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Prime minister nominee blasts new administrative city as 'inefficient'

All Headlines 15:01 September 21, 2009

SEOUL, Sept. 21 (Yonhap) -- Prime Minister nominee Chung Un-chan said Monday that a government plan to relocate nine ministries and four major administration bodies to the newly created Sejong City in central South Korea would lead to nationwide inefficiency.

Triggering fresh debate on the politically sensitive Sejong City project, Chung, formerly an economics professor at Seoul National University (SNU), said that the government will have to seek alternative plans for the new town envisioned as a new administrative capital.

"I think the (Sejong City) project will give rise to administrative inefficiency on a national scale," said Chung in his parliamentary confirmation hearing.

The project to build Sejong City in South Chungcheong Province, about 160 km south of Seoul, was first conceived in 2002 as a presidential campaign promise of then ruling Democratic Party candidate Roh Moo-hyun. Explosive support from Chungcheong voters swayed the result of a very close presidential race in favor of Roh at that time.

Originally aimed at relocating the capital city from Seoul to Sejong, the 22 trillion won (US$18.2 billion) project has been revised with the aim of building a city that can house some major administrative bodies, including the prime minister's office and nine ministries.

Fearful of a political backlash in Chungcheong, the incumbent Lee Myung-bak administration has refrained from mentioning a possibility of revising or downsizing the Sejong City project. But Lee's prime minister nominee, Chung, has publicly spoken out against the project, incurring fierce protests from opposition parties.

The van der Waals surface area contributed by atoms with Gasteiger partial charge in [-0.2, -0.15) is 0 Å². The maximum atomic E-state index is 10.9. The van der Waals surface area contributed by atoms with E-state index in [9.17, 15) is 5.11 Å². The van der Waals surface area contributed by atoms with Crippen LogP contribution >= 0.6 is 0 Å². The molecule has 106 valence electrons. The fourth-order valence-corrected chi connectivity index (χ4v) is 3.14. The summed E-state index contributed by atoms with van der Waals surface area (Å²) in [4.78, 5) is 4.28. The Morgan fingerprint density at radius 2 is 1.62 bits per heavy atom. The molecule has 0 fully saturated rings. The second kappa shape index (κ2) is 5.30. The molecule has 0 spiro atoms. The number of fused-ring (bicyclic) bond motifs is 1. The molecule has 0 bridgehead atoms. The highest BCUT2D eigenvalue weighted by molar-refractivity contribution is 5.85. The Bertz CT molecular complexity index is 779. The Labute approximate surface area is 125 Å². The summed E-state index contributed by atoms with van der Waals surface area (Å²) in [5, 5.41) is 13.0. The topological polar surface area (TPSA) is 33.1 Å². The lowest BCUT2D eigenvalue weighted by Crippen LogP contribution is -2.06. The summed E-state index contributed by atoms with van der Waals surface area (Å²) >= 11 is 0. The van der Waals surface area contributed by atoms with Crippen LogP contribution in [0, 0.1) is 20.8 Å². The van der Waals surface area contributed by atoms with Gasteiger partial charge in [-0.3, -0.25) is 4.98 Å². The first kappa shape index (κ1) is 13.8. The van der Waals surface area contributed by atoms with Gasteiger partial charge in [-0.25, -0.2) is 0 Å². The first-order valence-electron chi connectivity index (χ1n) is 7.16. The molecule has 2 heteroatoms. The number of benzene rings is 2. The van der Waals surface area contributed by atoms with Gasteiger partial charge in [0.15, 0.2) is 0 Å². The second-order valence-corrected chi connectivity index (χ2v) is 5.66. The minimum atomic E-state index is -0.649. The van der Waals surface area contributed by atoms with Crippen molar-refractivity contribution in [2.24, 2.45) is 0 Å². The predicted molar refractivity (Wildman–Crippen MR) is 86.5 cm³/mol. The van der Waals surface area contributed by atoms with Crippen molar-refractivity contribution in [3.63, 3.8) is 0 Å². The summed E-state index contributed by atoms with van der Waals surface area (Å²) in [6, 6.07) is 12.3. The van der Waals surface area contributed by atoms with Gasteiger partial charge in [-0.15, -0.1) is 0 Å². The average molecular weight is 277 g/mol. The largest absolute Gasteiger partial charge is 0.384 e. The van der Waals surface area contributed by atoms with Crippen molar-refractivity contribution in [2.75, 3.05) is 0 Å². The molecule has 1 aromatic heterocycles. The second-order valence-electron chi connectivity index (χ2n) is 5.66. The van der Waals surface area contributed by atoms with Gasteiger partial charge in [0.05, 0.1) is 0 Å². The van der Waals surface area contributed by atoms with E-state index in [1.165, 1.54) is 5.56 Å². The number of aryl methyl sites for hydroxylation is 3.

"It is inefficient to scatter administrative ministries and agencies across two different locations. The move will give rise to the unnecessary and inefficient travel of ministers, vice ministers and their documents," Chung said.

Citing Germany as an example, he noted that the past division of government offices between Bonn and Berlin had created enormous confusion and inefficiency.

He then stressed that any new planned city should be designed as a self-sufficient city, instead of an administrative town.

"I think a planned city should be self-sufficient. But the new city seems to be far from self-sufficient and that inefficiency sparks the controversy over the project."

"I myself have yet to find an excellent alternative plan for (Sejong City), but think the nation should work harder to make it a self-sufficient city. I will do my best to finalize a new vision (for Sejong) as soon as possible."

The 63-year-old nominee, who served as president of SNU, has already said in a pre-hearing statement to the National Assembly that the city is not very efficient, hinting at his willingness to revise the project.

"I will make sure that the alternative plans would not be disadvantageous to Chungcheong (province). I'll do my best to devise the best plan."

Chung also disclosed his opinions on pending economic issues, including the exit strategy, or withdrawal of economy-boosting measures.

"It is necessary to make a wise judgment about the timing for the exit strategy, but it is difficult to determine when to adopt the exit strategy," he said, vowing to pursue the matter in a cautious and conservative way.

Chung also defended himself from allegations of evading military service decades ago after an opposition lawmaker insisted that he claimed being "exempted" from military service in an admission document presented to a U.S. university in 1970, though his military exemption was confirmed in 1977.

Chung explained he mistakenly stated "exempted" in the 1970 U.S. college document.


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